Yesterday, Prime Minister Theresa May announced she has asked Professor Sir Simon Wessely to lead a review of the Mental Health Act 1983 and to report back by Autumn 2018 on what a new Mental Health Act may look like. Sir Simon is a psychiatrist by background, professor of psychological medicine (especially working with our military) at the Institute of Psychiatry and Psychology, King’s College, London and he is the previous President of the Royal College of Psychiatrists. He is now the President of the Royal Society of Medicine, the first psychiatrist to hold that position and you can follow him on Twitter (see image, above) if you want to keep up to date with the MHA review, the progress of Chelsea FC and his various cycling holidays!
One or two comments on Twitter yesterday about the wisdom of appointing a doctor as the lead of a review of our laws: it hadn’t occurred to me to worry because having known Professor Wessely a few years, it seemed obvious to me one of the first things he’ll probably do is surround himself with the best people he can find to offering necessary perspectives, from mental health and capacity lawyers of various sorts, to patients and their families as well as the professionals of all kinds who operate the Mental Health Act in everyday life. I hope I’m right!
The UK Government have set out terms of reference for Sir Simon’s review and by way of some background to all of this, I was reminded of a blog post by Andy Bell, deputy chief executive of the Centre for Mental Health which explains a lot of the current issues and problems as our laws and our public service realities come in to tension and conflict.
Anyone who has read my BLOG before will know there are many pieces on this site which highlight operational problems connected to the police and I already know that Sir Simon has asked to speak to Chief Constable Mark Collins, the NPCC lead on mental health, so I’m guessing that’s the start of a conversation about how the police interface with the MHA in our various circumstances.
This thing will have a different impact in Wales to that in England, because the review relates to England and to those matters not devolved in Wales. The health system and its legislation is devolved in Wales, but not everything in the Mental Health Act relates to the health system: apart from the obvious police powers, all of Part III of the MHA relates to the operation of the courts and criminal justice system and policing and justice matters are not devolved – as if this wasn’t complicated enough!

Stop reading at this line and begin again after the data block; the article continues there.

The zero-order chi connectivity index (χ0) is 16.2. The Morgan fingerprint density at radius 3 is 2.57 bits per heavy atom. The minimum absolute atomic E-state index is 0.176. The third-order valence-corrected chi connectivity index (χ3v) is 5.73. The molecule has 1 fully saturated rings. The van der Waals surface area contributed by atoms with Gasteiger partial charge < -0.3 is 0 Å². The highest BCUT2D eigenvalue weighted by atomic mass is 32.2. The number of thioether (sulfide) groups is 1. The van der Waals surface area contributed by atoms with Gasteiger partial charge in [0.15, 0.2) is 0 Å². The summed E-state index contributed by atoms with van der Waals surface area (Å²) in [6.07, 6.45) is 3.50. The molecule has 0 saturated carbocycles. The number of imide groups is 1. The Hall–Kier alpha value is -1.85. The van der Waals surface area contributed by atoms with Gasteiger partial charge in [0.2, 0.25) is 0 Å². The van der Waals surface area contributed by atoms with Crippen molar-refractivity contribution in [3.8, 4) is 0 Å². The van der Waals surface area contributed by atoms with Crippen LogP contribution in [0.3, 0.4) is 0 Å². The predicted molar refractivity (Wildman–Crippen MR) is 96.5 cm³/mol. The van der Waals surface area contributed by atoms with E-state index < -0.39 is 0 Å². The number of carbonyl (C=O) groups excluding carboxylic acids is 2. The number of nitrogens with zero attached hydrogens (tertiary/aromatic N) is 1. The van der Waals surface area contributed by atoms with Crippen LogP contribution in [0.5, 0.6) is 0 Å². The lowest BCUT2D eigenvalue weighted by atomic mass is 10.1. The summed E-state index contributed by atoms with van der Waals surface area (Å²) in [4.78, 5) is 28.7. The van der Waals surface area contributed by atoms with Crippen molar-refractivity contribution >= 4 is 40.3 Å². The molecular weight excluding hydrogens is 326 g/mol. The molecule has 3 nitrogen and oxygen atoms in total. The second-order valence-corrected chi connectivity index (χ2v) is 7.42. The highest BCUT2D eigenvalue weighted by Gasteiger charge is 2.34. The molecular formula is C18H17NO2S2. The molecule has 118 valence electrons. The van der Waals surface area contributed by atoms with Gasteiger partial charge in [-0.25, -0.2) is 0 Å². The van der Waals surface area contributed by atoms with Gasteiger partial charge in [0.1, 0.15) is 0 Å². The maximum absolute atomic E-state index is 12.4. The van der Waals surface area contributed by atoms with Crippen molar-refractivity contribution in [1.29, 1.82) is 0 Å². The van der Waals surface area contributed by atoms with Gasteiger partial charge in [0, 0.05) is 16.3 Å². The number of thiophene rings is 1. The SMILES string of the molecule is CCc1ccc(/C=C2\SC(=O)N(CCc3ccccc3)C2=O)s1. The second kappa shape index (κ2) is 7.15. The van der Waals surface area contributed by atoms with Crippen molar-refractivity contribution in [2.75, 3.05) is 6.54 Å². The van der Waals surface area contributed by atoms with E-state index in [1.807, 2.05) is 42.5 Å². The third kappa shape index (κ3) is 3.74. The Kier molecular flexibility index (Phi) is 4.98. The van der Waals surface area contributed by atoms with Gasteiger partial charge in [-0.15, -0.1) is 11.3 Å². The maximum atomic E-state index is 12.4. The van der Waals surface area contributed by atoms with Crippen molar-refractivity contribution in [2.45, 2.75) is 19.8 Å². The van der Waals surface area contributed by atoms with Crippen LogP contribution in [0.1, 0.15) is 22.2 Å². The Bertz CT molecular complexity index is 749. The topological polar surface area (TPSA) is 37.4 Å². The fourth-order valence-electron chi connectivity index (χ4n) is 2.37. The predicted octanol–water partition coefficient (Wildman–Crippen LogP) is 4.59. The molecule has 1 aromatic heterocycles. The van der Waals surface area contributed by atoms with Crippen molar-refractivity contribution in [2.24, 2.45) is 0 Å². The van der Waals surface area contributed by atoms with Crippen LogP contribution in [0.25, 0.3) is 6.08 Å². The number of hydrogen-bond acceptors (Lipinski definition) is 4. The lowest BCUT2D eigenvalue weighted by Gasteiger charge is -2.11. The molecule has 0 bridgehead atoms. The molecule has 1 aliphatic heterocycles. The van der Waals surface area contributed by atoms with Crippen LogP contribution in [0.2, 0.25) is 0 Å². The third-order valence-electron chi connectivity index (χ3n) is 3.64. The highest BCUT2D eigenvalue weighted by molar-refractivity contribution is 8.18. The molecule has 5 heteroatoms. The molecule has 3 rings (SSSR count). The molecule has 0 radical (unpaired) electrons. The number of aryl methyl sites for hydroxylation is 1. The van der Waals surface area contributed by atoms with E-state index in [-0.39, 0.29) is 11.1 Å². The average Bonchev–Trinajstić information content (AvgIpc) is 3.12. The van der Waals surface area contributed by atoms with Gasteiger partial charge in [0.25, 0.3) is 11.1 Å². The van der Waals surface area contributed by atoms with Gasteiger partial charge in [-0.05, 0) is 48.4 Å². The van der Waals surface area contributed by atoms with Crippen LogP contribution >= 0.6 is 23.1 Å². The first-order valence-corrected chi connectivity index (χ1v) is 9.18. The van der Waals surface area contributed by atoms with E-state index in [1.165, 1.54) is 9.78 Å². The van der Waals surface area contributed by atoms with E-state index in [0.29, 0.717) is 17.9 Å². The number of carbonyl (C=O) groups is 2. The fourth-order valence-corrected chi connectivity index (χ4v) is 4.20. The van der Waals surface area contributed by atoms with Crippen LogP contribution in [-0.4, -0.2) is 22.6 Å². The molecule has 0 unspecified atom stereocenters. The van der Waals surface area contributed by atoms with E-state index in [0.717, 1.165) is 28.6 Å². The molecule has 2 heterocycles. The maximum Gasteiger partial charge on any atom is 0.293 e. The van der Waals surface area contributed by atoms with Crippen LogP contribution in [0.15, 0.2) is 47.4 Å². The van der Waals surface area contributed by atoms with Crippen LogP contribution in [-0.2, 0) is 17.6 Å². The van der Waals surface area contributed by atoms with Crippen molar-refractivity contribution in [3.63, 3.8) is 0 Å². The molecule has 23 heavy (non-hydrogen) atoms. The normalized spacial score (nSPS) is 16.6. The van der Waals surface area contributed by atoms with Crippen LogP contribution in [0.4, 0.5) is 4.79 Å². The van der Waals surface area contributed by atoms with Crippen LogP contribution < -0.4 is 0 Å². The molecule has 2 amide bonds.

This post will be short: it’s just to set out what’s going on and provide some links if you’re interested in reading them. But I also want to post some questions, whether you are a police officer a member of the public with whatever perspective on the issues or whether you’re another kind of professional. Ask yourself, what problems do you encounter with the Act, especially where it relates to the police and what would you want Sir Simon’s review to take account of when forming opinions for recommendations in a year’s time? Please feel free to leave a comment below – don’t do it on Twitter of Facebook, as the comments will inevitably be hard to gather, if they’re all below, they’re in one place and NPCC can then make sure that when we’re asked for any opinion, we can represent the views of police officers in our response. A few of my own thoughts, having had 12hrs to think about this, most of which was spent asleep!
I’ve actually got a much longer list than this, but that will do just to give some examples. Mental health campaigner Mark Brown wrote a very interesting opinion piece in the Guardian yesterday, encouraging a bolder, more positive vision and that’s also worth a read. Have a think: leave a comment. If you don’t, we can’t consider what to say to Sir Simon if / when he comes knocking on the door for a police perspective on the issues and challenges ahead.
Regardless of anything else: this is quite a task ahead and I can only wish Sir Simon the very best of luck with it! Attempts have been made in the UK to review and replace the Mental Health Act and they failed miserably amidst big debates about what the purpose of our mental health laws should be. The Mental Health Act 2007, which largely just manned and updated our two main legal frameworks (the 1983 MHA; and the 2005 MCA) and that was a compromise after the Mental health Bill 2004 failed to make its way through Parliament. That legislation incidentally, included scope for a s136 type power in private premises, which I note purely as an historical curiosity.
The task is huge and important – very best of luck Simon!
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